(Reuters) – A plan by Colombia’s state-controlled Ecopetrol to buy $3.5 billion to $4 billion in shares of electricity transmission giant ISA could provide the oil company income stability amid crude price volatility, Armando Zamora, the head of the country’s oil regulator, said on Monday.
The transaction is an example of how oil companies are trying to reorient their portfolios toward the energy transition as the global fossil fuel industry reels from the coronavirus pandemic, which destroyed fuel demand and caused the loss of thousands of jobs.
Ecopetrol could issue up to $2.5 billion in shares to help finance the purchase of 51.4% of shares in Interconexion Electrica S.A. E.S.P (ISA), Ecopetrol Chief Executive Felipe Bayon said last month, in a transaction pending final approval from the Colombian government. “It makes a lot of sense to engage in a transition by balancing a business which is related to energy but provides more stability in the income,” Zamora said at IHS Markit’s CERAWeek.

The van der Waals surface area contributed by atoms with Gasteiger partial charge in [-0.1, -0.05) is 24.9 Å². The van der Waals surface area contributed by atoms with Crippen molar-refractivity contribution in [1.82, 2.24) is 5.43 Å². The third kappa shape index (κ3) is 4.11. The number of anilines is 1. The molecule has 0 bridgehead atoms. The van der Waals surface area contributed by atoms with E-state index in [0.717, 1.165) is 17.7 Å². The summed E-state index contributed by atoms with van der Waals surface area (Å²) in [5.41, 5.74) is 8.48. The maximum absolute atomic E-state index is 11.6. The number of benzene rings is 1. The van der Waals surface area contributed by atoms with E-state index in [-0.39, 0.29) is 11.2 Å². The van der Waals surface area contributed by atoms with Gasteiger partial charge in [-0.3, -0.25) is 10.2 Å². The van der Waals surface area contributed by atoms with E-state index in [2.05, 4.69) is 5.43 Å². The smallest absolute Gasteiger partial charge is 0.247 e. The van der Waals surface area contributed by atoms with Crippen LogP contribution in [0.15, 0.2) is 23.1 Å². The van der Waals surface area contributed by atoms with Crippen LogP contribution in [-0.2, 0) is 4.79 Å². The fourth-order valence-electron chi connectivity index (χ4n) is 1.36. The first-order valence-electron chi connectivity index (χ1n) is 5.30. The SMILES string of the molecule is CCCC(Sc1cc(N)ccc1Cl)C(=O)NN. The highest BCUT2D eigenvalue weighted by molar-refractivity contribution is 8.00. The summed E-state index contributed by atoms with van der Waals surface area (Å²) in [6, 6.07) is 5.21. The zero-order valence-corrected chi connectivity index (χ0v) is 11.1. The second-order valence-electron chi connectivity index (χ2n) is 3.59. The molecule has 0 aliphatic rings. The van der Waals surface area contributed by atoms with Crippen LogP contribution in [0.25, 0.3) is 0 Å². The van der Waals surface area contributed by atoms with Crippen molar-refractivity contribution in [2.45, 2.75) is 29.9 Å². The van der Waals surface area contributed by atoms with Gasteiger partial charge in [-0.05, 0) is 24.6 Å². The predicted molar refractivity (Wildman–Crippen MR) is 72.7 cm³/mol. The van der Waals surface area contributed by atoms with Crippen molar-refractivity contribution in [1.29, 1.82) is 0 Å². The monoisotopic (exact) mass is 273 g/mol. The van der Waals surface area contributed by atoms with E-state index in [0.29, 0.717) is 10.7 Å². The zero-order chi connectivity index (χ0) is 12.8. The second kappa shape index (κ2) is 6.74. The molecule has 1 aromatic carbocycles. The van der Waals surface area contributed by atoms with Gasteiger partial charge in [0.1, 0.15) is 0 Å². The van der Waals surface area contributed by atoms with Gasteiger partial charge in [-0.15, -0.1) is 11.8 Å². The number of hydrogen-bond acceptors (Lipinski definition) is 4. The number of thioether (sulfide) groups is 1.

Though the Colombian state owns 88.49% of Ecopetrol, the company could reduce that stake to 80% by issuing shares to help it finance an eventual ISA deal. Resorting to banks to obtain credit could also be a possibility, Bayon said.
“It has to do also with the government balancing the books given the very difficult fiscal conditions we are living,” Zamora added about the intended purchase.
Ecopetrol reported a 2020 full-year net profit decline of 87.3% year-on-year and pledged to make organic investments of up to $15 billion through 2023. Hydrocarbons make up some 55% of Colombia’s energy matrix.
(Reporting by Marianna Parraga; Editing by Oliver Griffin, Chizu Nomiyama and Marguerita Choy)